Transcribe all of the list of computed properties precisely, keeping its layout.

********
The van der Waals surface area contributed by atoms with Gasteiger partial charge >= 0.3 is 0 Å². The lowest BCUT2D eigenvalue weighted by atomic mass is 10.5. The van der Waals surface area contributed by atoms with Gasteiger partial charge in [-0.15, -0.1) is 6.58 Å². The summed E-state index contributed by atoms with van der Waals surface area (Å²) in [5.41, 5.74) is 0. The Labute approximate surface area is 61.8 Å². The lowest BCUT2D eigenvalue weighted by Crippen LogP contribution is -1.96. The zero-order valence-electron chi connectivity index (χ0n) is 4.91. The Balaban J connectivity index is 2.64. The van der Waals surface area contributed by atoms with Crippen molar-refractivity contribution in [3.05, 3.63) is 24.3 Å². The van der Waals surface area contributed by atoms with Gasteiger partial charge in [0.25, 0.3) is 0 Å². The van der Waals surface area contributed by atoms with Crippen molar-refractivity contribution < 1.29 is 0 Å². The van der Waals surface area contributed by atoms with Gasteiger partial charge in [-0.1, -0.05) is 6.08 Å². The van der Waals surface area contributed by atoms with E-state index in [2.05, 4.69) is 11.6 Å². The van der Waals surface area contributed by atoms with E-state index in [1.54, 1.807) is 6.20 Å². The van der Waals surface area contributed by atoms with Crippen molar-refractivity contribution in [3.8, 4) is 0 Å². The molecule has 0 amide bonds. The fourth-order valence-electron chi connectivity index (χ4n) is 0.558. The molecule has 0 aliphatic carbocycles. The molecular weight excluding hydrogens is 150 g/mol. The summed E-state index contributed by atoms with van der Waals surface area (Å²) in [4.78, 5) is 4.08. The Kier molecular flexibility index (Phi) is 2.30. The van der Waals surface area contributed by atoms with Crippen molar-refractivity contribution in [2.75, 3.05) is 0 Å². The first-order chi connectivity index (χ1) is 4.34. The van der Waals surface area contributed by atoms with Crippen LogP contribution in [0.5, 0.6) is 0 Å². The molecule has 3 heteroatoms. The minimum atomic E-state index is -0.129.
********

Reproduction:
The van der Waals surface area contributed by atoms with Gasteiger partial charge >= 0.3 is 0 Å². The lowest BCUT2D eigenvalue weighted by atomic mass is 10.5. The van der Waals surface area contributed by atoms with Gasteiger partial charge in [-0.15, -0.1) is 6.58 Å². The summed E-state index contributed by atoms with van der Waals surface area (Å²) in [5.41, 5.74) is 0. The Labute approximate surface area is 61.8 Å². The lowest BCUT2D eigenvalue weighted by Crippen LogP contribution is -1.96. The zero-order valence-electron chi connectivity index (χ0n) is 4.91. The Balaban J connectivity index is 2.64. The van der Waals surface area contributed by atoms with Crippen molar-refractivity contribution in [3.05, 3.63) is 24.3 Å². The van der Waals surface area contributed by atoms with Gasteiger partial charge in [0.25, 0.3) is 0 Å². The van der Waals surface area contributed by atoms with Crippen molar-refractivity contribution < 1.29 is 0 Å². The van der Waals surface area contributed by atoms with Gasteiger partial charge in [-0.1, -0.05) is 6.08 Å². The van der Waals surface area contributed by atoms with E-state index in [2.05, 4.69) is 11.6 Å². The van der Waals surface area contributed by atoms with E-state index in [1.54, 1.807) is 6.20 Å². The van der Waals surface area contributed by atoms with Crippen molar-refractivity contribution in [3.8, 4) is 0 Å². The molecule has 0 amide bonds. The fourth-order valence-electron chi connectivity index (χ4n) is 0.558. The molecule has 0 aliphatic carbocycles. The molecular weight excluding hydrogens is 150 g/mol. The summed E-state index contributed by atoms with van der Waals surface area (Å²) in [4.78, 5) is 4.08. The Kier molecular flexibility index (Phi) is 2.30. The van der Waals surface area contributed by atoms with Crippen molar-refractivity contribution in [2.75, 3.05) is 0 Å². The first-order chi connectivity index (χ1) is 4.34. The van der Waals surface area contributed by atoms with Crippen LogP contribution in [0.5, 0.6) is 0 Å². The molecule has 3 heteroatoms. The minimum atomic E-state index is -0.129.